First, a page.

Learning skills for life
Sometimes the greatest growth comes from conquering one's fears.
One of the first things senior Joanna Meyer did as a freshman performing arts student was to confide in Nate Tomsheck, Associate Professor of Theatre Arts. He also serves as technical designer, overseeing sets, scenery and lighting.
"I had the audacity to pull him aside on the first day and I said, 'Professor Tomsheck, I have a tremendous fear of heights.' He looked at me and said, 'OK.'"
When Joanna showed up for her first all-day work session for "Brigadoon," her professor had a special assignment for her.
"He had me painting the upper level of scenery and traveling up to the catwalks at the top of the theater," she says. "I was thinking, 'Tomsheck, what are you doing?' but it wasn't long before I could climb a ladder."
In fact, her job for the most recent show was hanging black curtains to block the audience's view of some of the play's special effects.
"I was actually leaning over, tying the tops of the curtains to the upper rails - and I realized I wasn't afraid. Slowly and encouragingly, Tomsheck helped me get over that fear and to become more independent. That's just one of the things I'll be able to take away from my time at LaGrange College."
Joanna says theater students at many bigger schools don't have the opportunities offered here.
"I have friends who haven't gotten a part until their senior year," she says. "And if you're aren't cast, you're not involved with the show at all. You go to your classes and that's it. I couldn't learn anything at a school like that."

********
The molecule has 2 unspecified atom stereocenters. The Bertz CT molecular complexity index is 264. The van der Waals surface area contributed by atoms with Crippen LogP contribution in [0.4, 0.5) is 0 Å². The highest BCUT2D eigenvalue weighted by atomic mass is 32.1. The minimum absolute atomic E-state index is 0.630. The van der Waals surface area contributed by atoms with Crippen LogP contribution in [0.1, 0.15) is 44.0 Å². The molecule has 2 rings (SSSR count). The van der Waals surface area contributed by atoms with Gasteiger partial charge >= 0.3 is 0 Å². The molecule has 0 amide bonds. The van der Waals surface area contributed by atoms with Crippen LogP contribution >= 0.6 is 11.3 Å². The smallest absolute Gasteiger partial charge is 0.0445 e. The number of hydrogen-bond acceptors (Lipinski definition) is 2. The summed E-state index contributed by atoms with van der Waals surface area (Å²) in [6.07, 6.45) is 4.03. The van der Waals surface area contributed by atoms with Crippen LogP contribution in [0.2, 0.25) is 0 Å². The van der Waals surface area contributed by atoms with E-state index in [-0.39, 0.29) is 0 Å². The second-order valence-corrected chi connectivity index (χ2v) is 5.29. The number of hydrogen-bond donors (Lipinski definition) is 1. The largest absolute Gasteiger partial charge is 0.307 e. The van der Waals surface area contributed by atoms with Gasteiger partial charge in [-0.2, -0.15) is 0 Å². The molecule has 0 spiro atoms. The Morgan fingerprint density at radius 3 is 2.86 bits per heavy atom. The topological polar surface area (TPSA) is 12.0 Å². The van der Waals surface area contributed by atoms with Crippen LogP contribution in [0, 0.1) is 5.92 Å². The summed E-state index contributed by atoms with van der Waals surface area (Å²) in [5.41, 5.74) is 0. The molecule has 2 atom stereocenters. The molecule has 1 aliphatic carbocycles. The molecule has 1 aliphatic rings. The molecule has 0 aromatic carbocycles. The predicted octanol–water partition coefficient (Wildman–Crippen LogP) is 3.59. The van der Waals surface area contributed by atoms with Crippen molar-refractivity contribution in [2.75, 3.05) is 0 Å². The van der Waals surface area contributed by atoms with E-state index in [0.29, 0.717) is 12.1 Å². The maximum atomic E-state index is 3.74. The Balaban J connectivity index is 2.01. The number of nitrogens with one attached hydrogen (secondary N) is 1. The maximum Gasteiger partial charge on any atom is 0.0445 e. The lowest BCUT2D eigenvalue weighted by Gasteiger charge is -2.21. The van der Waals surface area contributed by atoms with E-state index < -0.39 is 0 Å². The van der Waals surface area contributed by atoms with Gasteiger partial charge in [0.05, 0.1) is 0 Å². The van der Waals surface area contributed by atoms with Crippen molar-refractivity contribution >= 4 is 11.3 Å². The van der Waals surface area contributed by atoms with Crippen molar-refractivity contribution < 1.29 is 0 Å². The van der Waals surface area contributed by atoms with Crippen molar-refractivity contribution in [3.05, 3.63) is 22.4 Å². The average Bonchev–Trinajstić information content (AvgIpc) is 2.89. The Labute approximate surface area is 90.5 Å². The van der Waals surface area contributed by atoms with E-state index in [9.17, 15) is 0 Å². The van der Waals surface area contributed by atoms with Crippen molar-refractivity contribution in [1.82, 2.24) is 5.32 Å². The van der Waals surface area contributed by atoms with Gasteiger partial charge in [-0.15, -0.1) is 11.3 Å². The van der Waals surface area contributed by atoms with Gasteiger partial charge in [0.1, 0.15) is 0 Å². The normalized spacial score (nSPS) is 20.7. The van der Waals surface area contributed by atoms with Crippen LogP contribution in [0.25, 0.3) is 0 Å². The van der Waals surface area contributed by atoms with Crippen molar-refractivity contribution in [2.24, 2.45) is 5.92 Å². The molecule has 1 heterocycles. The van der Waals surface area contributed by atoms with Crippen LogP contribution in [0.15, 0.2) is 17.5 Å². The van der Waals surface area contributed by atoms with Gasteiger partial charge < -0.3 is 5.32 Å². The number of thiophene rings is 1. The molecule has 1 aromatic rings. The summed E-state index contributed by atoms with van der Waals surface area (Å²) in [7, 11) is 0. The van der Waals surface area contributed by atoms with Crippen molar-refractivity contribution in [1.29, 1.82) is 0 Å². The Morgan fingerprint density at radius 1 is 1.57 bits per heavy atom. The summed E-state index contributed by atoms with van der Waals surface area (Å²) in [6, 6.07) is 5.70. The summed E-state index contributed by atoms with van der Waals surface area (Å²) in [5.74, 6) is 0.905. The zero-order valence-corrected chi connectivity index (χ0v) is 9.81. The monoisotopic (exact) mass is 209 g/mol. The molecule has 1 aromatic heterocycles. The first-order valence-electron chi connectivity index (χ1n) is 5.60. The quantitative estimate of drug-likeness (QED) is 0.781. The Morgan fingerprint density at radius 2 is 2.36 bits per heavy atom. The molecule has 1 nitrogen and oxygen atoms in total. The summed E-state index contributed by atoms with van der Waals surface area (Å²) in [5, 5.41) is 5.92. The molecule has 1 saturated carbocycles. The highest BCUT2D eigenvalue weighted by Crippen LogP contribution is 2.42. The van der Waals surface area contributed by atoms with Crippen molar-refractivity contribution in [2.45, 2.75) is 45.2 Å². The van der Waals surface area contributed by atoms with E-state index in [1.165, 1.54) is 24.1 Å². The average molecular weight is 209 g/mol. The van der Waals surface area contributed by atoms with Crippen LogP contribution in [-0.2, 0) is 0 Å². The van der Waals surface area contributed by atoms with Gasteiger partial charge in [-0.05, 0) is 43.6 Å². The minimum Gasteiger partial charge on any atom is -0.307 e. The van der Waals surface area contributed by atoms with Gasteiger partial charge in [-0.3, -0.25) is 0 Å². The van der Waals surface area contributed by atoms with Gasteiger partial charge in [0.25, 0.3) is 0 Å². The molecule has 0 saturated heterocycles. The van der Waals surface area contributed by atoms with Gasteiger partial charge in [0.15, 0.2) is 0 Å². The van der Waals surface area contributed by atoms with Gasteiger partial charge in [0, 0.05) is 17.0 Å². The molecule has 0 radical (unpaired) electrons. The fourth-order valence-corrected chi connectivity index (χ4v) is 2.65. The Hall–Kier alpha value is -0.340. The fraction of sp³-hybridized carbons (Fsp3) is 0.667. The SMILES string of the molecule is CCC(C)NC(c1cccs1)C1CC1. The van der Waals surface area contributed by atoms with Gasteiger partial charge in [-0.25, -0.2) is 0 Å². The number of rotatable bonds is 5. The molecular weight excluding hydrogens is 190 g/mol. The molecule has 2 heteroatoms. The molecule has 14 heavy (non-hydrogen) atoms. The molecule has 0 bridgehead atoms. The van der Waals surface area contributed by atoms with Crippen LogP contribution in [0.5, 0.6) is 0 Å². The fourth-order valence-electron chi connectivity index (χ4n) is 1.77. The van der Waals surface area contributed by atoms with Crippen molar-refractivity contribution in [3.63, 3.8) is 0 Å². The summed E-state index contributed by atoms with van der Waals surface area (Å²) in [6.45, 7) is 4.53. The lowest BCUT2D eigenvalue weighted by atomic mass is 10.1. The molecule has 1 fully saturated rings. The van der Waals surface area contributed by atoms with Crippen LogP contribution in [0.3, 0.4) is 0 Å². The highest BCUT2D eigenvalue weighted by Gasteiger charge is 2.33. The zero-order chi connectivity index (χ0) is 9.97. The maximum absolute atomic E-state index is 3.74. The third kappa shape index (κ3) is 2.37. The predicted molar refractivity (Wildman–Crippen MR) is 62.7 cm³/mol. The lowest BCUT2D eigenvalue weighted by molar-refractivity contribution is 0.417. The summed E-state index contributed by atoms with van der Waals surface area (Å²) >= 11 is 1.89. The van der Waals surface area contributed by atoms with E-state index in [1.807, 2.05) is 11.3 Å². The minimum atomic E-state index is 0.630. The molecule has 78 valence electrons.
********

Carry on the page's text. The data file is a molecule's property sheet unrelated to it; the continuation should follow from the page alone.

At LaGrange, the theatre arts students are a part of every production, from the ground up.
"I've been assistant to props my freshman year, props mistress for 'Dames at Sea,' stage manager for 'The Maids' and 'Sweeney Todd' and I'm stage managing 'The 39 Steps' right now. I've painted a great deal of scenery and done almost everything. I've learned skills I never knew I had - even if you aren't on stage for a show, you are learning some fantastic technical skill that will serve you well in the future."
Joanna says she first started doing theater at a summer camp when she was 7 or 8.
"It was always a fun summer memory, but then I realized in high school that I could actually volunteer at the summer camp near my house and at Saturday workshops where I could take a teaching role. I learned that my hobby could become my life, it didn't have to stay just a hobby."
As graduation nears, Joanna is applying to graduate schools where she wants to pursue a master's degree in advertising and public relations.
"Right now, I'm torn between wanting to write scripts and direct commercials or working in the advertising and public relations department of a big theater. I love promoting theater - it is such an important thing."
But whatever she decides, she's confident that she's well prepared for the future.
"I've learned that I enjoy directing, something I had never done before because I always thought it was the teacher's role. I realized I enjoy it, and that was very eye-opening for me."
She also learned organization and time-management skills, as well as a greater confidence in herself. However, it was the bonds she's made with her classmates and professors that will stay with her.
"From your first day as a freshman, you are welcomed. Everyone says, 'Let me help you, let me clue you in, let me take you under my wing.' From dinners cooked by Professor Knoll and her husband to trading jokes with Tomsheck, it is very much a family atmosphere."
Then she laughs.
"Tomsheck - God bless him. He got me over my fear of heights and actually taught me how to operate power tools and machinery. Those are definitely skills I'm going to need. Every student and every professor has touched my life in so many different ways. I'm taking them all with me when I go."